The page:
Russia vowed on Thursday to oppose an expected push by the Syrian opposition to take over Syria's seat at the United Nations and predicted that any Syrian National Coalition bid at the world body would fail. Russia's U.N. ambassador, Vitaly Churkin, made the comment to reporters after Moscow criticized the Arab League for giving Syria's seat to the opposition at a league summit. Russian Foreign Minister Sergei Lavrov said the Arab League had abandoned hope for a peaceful end to Syria's 2-year civil war. "We'll oppose it very strongly," Churkin said in response to a question about a likely Syrian opposition move in New York to follow its success in gaining Arab League recognition. "But I don't think it's going to happen because ... most of the members of the United Nations are responsible members ... that value this institution," he said. "I think they understand that if something of this sort were to happen it would really undercut the standing of the United Nations."
"You do not simply seat opposition groups who have gone through no proper process of legitimization," he said. "We need to have legitimate authorities."
Several Security Council diplomats said the Syrian National Coalition, which is establishing liaison offices in New York and Washington, will make a play for Syria's U.N. seat.
The coalition's U.S. offices are headed by Najib Ghadbian, a professor of political science at the University of Arkansas. Ghadbian said it would make sense for the opposition to have Syria's U.N. seat.
"The Assad regime is not a legitimate government," Ghadbian said in a statement to Reuters. "It lost the legitimacy to represent Syria the day it began its armed campaign against the Syrian people, which has resulted in death, destruction, and a humanitarian catastrophe that requires immediate attention from the international community."
One senior Western diplomat said on condition of anonymity that the opposition may push for the Syrian U.N. seat in September when world leaders gather at the United Nations for the annual high-level meeting of the U.N. General Assembly.
An Arab diplomat, however, told Reuters a move to transfer the Syrian U.N. seat to the opposition could come much sooner.
The Syrian National Coalition, which is recognized by the Arab League as the sole representative for Syria, opened its first embassy on Wednesday in Qatar in a diplomatic blow to President Bashar al-Assad.
Russia is a member of the 9-nation U.N. credentials committee, as is the United States. That committee reviews requests to accredit diplomats to the U.N. and makes recommendations to the General Assembly. Russia does not have a veto on that committee or in the 193-nation General Assembly.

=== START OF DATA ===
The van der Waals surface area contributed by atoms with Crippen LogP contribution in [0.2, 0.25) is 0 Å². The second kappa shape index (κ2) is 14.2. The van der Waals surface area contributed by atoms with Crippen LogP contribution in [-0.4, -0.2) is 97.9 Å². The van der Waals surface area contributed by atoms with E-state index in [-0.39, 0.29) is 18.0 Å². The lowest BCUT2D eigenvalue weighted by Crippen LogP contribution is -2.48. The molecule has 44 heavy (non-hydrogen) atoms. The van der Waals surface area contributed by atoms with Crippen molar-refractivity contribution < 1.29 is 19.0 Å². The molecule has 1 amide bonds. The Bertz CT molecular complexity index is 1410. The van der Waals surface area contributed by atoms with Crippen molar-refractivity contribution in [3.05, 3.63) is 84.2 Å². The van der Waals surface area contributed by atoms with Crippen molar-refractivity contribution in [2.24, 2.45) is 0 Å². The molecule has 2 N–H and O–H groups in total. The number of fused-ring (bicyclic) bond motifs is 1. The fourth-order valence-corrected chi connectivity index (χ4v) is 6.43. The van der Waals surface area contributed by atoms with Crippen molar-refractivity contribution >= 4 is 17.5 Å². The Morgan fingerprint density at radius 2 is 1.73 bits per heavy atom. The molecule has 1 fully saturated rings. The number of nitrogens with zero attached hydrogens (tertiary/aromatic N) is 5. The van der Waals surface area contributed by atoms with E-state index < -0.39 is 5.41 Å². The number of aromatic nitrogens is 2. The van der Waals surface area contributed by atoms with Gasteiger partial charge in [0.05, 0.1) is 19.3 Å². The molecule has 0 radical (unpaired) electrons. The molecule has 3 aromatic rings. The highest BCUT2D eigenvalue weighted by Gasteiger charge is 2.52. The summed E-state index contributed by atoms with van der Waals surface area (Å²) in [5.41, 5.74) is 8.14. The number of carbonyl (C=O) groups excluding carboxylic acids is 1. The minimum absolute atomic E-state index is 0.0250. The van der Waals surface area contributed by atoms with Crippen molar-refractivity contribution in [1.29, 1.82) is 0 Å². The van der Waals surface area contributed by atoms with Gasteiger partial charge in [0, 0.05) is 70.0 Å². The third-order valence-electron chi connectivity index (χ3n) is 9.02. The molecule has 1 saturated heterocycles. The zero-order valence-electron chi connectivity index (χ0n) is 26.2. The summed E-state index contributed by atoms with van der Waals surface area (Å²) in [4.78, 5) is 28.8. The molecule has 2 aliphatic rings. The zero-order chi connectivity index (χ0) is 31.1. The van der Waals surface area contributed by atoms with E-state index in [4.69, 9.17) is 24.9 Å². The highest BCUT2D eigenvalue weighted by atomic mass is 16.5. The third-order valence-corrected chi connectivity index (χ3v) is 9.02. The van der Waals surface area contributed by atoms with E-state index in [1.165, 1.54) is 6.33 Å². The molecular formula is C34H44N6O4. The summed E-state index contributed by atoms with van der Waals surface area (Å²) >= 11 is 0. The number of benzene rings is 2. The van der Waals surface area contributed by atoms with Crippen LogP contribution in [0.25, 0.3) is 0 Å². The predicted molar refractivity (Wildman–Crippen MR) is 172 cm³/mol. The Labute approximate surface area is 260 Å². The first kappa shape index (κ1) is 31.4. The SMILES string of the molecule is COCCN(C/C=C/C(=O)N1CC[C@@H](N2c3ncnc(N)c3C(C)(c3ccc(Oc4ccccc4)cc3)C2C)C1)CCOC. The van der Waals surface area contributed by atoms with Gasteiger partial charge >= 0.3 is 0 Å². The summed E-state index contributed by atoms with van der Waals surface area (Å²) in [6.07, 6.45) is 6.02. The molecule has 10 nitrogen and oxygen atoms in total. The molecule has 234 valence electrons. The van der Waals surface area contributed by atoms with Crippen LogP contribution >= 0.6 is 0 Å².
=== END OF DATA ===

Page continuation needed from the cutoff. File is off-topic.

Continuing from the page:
But it does have a veto on the Security Council, which has been deadlocked on Syria since 2011. Russia and China have refused to consider sanctions on Assad's government, vetoing three resolutions condemning his crackdown on opposition groups.
Russia, which supplies arms to Assad's government but says it is not delivering weapons that could be used in the civil war, has vehemently opposed arming or supporting the rebels.
There are 114 nations - well over half of the members of the General Assembly - in the so-called Friends of Syria. Western and Arab diplomats say those countries would likely support the Syrian National Coalition in any General Assembly vote.
"Most countries have recognized the Syrian Coalition as the legitimate representative of the Syrian people," Ghadbian said, adding that the U.N. "can help ensure a stable transition in Syria to a peaceful, democratic, and inclusive state structure by granting the Syria U.N. seat to (Syria's opposition)."
Syria's U.N. ambassador, Bashar Ja'afari, did not respond to a request for comment.
The Syrian conflict began as peaceful protests that turned violent when Assad tried to crush the revolt. The United Nations says more than 70,000 people have been killed and nearly 1.2 million have fled the violence.
There are several precedents for a national opposition movement taking over a country's U.N. seat. In 2010, the General Assembly recognized a representative of Alassane Ouattara as Ivory Coast's U.N. ambassador.
In doing so, the General Assembly recognized Ouattara as Ivory Coast's legitimate president after the United Nations said he beat former President Laurent Gbagbo in an election.
In 2011, the Libyan opposition took over Libya's U.N. seat after Tripoli's entire U.N. mission defected to the side of the rebels seeking to overthrow longtime leader Muammar Gaddafi.